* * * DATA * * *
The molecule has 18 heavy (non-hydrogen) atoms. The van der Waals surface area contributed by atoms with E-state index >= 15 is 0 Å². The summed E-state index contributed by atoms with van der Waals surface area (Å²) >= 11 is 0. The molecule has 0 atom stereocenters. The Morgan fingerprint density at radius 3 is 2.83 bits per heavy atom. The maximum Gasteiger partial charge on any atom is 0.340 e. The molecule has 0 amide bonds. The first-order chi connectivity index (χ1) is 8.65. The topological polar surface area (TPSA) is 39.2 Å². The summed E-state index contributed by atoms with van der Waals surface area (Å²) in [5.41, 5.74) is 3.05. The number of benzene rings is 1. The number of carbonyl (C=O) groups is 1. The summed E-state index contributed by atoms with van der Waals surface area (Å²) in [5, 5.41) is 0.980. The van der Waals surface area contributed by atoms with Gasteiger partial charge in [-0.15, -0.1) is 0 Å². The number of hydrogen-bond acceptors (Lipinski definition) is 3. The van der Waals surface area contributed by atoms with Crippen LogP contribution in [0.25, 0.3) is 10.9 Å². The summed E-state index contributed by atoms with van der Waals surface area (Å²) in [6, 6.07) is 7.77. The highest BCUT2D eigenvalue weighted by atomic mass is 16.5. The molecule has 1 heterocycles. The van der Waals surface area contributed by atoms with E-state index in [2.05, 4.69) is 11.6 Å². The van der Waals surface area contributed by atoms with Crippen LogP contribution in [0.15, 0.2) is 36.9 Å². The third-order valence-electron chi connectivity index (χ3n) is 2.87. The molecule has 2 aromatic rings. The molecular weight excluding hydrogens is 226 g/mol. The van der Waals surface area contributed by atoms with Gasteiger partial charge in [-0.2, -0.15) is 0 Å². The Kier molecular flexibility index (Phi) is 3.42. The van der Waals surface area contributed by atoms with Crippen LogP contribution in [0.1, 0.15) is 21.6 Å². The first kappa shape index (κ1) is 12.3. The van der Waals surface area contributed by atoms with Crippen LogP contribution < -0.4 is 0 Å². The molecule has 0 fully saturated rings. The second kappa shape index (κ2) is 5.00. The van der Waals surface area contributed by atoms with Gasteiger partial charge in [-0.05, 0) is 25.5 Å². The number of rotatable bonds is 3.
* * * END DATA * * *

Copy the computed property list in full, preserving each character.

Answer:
The molecule has 18 heavy (non-hydrogen) atoms. The van der Waals surface area contributed by atoms with E-state index >= 15 is 0 Å². The summed E-state index contributed by atoms with van der Waals surface area (Å²) >= 11 is 0. The molecule has 0 atom stereocenters. The Morgan fingerprint density at radius 3 is 2.83 bits per heavy atom. The maximum Gasteiger partial charge on any atom is 0.340 e. The molecule has 0 amide bonds. The first-order chi connectivity index (χ1) is 8.65. The topological polar surface area (TPSA) is 39.2 Å². The summed E-state index contributed by atoms with van der Waals surface area (Å²) in [5.41, 5.74) is 3.05. The number of benzene rings is 1. The number of carbonyl (C=O) groups is 1. The summed E-state index contributed by atoms with van der Waals surface area (Å²) in [5, 5.41) is 0.980. The van der Waals surface area contributed by atoms with Gasteiger partial charge in [-0.15, -0.1) is 0 Å². The number of hydrogen-bond acceptors (Lipinski definition) is 3. The van der Waals surface area contributed by atoms with Crippen LogP contribution in [0.25, 0.3) is 10.9 Å². The summed E-state index contributed by atoms with van der Waals surface area (Å²) in [6, 6.07) is 7.77. The highest BCUT2D eigenvalue weighted by atomic mass is 16.5. The molecule has 1 heterocycles. The van der Waals surface area contributed by atoms with E-state index in [2.05, 4.69) is 11.6 Å². The van der Waals surface area contributed by atoms with Crippen LogP contribution in [0.15, 0.2) is 36.9 Å². The third-order valence-electron chi connectivity index (χ3n) is 2.87. The molecule has 2 aromatic rings. The molecular weight excluding hydrogens is 226 g/mol. The van der Waals surface area contributed by atoms with Gasteiger partial charge in [-0.2, -0.15) is 0 Å². The Kier molecular flexibility index (Phi) is 3.42. The van der Waals surface area contributed by atoms with Crippen LogP contribution in [0.1, 0.15) is 21.6 Å². The first kappa shape index (κ1) is 12.3. The van der Waals surface area contributed by atoms with Crippen LogP contribution < -0.4 is 0 Å². The molecule has 0 fully saturated rings. The second kappa shape index (κ2) is 5.00. The van der Waals surface area contributed by atoms with Gasteiger partial charge in [-0.05, 0) is 25.5 Å². The number of rotatable bonds is 3.